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Sending Apple feedback – 5 ways to tell Apple what you think

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Got a feature request for the next iPhone? Found a glaring security hole in iOS? Think Apple’s services would be better if you were in charge? There are plenty of reasons to contact Apple, and the company openly encourages feedback on its products and services. If you want to reach out, there are plenty of ways to do it – just make sure you pick the right channel to increase your chances of being heard.

Remember that support queries should be directed to Apple Support – the tips laid out here are specifically for giving feedback, not asking for help.

Product feedback

If you have a bone to pick – or praise to give – about any of Apple’s hardware, software, or services, this is the way. Head to Apple’s official Product Feedback page and choose the relevant product. If your comment is about the website or Apple’s customer support, use the Website Feedback page instead. If you’re hoping to give feedback on something not directly listed, like an ad campaign, try to choose the closest option and Apple’s team can forward your message on if needed.

You’ll get a different form to fill in depending on the product – ensure you carefully fill out the details if your feedback is of a technical nature. Feature requests are a very popular form of feedback and a good way for Apple to keep a handle on what the public wants. Make sure to include your email address if you’re happy for Apple to get in touch to clarify any of your comments.

Apple says it reads all feedback sent via these forms, but can’t reply to individual submissions, so don’t hold your breath for a direct answer. Just know that your feedback is being heard, and if enough voices mention the same thing Apple is likely to take note.

Big ideas

Got a suggestion for a cool new ad campaign or an awesome product name? You are welcome to send ideas to Apple, but just know that doing so will legally relinquish all rights to the idea. Apple’s Unsolicited Ideas Submission Policy strongly encourages people not to send ideas to “avoid potential misunderstandings” if a similar product or feature ever sees the light of day.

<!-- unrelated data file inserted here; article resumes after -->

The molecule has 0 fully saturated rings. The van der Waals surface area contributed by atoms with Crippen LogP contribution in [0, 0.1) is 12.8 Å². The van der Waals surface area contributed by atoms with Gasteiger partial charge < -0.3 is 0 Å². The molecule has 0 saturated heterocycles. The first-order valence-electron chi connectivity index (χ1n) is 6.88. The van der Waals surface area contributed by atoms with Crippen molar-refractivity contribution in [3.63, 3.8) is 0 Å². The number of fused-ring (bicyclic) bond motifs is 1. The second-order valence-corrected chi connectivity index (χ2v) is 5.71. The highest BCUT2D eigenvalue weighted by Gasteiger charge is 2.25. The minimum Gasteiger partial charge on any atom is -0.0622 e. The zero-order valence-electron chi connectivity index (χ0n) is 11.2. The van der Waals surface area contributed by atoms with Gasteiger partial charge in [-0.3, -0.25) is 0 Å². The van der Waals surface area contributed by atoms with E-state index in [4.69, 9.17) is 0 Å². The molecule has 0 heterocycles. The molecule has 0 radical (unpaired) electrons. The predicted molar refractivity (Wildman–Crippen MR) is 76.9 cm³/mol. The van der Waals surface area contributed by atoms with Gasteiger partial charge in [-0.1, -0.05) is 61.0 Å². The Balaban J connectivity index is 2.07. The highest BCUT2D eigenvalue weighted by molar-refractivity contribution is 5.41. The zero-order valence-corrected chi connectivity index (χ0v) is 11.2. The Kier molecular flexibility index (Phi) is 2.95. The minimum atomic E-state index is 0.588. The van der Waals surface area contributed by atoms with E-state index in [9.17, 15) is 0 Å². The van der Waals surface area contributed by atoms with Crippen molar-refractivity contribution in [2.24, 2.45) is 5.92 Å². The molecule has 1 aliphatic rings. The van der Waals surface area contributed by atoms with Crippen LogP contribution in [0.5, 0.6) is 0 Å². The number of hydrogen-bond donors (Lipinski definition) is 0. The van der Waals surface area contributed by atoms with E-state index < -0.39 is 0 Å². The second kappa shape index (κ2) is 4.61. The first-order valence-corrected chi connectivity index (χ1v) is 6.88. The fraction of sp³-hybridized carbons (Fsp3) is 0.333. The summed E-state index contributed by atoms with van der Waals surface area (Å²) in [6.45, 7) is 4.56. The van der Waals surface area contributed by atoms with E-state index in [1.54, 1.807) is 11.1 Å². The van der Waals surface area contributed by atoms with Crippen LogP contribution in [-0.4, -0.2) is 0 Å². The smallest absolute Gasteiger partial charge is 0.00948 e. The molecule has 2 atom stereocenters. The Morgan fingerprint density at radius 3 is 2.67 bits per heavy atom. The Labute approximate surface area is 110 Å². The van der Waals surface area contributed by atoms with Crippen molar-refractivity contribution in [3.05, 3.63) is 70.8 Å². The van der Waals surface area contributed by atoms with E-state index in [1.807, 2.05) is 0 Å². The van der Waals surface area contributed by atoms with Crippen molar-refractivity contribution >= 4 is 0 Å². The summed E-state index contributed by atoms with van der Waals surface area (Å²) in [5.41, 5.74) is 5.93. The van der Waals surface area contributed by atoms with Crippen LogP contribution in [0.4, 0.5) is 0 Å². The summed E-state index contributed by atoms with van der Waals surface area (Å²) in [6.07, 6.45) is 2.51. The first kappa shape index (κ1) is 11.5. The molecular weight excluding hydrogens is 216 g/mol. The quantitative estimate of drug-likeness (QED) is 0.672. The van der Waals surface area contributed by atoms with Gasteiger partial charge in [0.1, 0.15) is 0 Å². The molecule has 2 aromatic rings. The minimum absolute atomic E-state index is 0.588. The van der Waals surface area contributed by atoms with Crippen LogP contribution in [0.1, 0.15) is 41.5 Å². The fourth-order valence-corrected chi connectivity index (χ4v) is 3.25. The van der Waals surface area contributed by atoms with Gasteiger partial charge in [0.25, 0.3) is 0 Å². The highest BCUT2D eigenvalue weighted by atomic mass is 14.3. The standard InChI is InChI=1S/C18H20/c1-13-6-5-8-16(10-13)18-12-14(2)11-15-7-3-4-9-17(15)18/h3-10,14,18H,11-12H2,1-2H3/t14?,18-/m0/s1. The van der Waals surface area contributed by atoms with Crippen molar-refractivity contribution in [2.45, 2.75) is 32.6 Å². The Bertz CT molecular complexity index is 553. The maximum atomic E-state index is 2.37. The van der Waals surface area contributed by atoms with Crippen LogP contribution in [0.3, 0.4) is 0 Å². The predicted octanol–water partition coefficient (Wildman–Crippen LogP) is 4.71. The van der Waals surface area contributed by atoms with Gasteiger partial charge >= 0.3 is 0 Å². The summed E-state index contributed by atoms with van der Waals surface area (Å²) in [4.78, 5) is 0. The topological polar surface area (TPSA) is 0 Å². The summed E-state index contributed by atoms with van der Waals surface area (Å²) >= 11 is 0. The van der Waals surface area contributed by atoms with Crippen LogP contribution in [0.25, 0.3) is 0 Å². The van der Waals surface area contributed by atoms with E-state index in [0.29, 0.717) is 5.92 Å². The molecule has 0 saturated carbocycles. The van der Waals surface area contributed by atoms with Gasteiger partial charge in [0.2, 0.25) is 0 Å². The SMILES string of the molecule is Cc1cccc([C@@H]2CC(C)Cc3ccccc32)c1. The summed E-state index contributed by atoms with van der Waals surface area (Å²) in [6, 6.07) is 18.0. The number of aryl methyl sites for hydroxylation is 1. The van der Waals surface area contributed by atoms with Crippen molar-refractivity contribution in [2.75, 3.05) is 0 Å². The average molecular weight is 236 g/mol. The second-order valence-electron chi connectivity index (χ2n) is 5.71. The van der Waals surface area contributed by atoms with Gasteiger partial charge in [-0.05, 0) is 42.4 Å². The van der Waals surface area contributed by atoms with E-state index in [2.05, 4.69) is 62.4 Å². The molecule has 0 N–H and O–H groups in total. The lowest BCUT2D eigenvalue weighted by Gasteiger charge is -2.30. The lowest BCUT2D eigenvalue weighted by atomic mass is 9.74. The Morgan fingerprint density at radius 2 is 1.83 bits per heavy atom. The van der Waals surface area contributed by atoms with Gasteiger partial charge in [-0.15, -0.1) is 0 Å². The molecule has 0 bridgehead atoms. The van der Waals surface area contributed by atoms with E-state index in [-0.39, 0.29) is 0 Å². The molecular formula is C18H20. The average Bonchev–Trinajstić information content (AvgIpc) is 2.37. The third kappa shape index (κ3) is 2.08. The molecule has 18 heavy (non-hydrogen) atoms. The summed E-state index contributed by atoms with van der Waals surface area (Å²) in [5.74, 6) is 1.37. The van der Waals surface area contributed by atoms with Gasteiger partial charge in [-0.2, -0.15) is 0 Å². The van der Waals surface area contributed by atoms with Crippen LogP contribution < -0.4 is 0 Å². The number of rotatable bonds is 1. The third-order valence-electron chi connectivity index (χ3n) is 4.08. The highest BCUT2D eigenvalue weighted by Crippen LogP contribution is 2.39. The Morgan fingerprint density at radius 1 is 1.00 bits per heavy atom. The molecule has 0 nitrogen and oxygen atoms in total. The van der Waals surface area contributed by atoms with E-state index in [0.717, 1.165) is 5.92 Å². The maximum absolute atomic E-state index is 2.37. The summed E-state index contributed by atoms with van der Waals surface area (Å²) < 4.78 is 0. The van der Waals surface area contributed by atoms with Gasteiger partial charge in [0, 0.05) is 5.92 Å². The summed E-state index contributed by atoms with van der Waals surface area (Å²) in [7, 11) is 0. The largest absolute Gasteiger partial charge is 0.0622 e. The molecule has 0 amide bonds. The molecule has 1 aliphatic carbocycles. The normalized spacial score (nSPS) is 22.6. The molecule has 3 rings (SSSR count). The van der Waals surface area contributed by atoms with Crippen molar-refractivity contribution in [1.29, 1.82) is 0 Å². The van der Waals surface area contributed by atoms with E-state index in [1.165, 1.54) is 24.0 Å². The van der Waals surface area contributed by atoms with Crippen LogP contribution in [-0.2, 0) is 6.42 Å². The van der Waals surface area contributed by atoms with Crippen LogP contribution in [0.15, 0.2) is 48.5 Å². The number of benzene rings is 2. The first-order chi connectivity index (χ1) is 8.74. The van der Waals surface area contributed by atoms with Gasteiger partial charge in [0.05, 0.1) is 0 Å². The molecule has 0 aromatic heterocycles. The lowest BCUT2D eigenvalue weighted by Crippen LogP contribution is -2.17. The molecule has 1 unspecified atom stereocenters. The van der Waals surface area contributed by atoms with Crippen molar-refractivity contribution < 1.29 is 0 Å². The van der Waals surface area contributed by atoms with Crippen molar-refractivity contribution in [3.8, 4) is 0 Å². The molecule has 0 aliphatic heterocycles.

There’s nothing to stop you sending Apple your ideas anyway, using the forms mentioned earlier – but just know you’re not going to get credit or recognition, even in the slim chance that your ideas come to light.

Reporting bugs

If you try out any of Apple’s public software betas – like the pre-release versions of iOS and iPadOS – you’ll get access to a Feedback Assistant app. This is the best route for letting Apple know about any problems you encounter using the beta, and all feedback sent this way will contribute to squashing bugs before the full public release of the software.

Outside of these betas, if you think you’ve found a security or privacy vulnerability in any of Apple’s products or services, there’s a dedicated team you can contact. Send an email to with as much detail as possible on the issue. Apple says best practice for these emails is to include specific version numbers for all relevant software, a full description of what happened, and screenshots or recordings if you have them.

Dear Tim

If you’re someone who likes to skip straight to the top, dealing with managers rather then underlings, you can’t do any better than messaging Apple CEO Tim Cook directly. Tim even makes his corporate email address public for this very reason: it’s

Reportedly, he spends an hour each morning replying personally to emails, and has a full-time assistant on staff reading them the rest of the time. It’s likely the assistant filters the most pressing and/or interesting messages for Tim’s personal attention, so if you do reach out be sure to write something compelling that will grab the assistant’s attention. Generic questions are more likely to get a stock reply. He can also be found on Twitter @tim_cook, though bear in mind his time spent on social media is minimal.

Of course, contacting Tim directly is a long shot – he receives huge volumes of correspondence and can’t possibly reply to it all. But it’s certainly an avenue you can investigate if you really want your thoughts to be heard by Apple’s top dog.

Corporate mail

If you’ve run out of options, or just want to make a statement, you can try sending a good old-fashioned letter to Apple’s main HQ. If you want to give this a try, use Apple’s corporate address.

One Apple Park Way
Cupertino, CA 95014

It might be a shot in the dark to get the right team to see your correspondance, but Apple gets much less physical mail than it does electronic – so at the very least, you’ll have a chance of standing out. Good luck!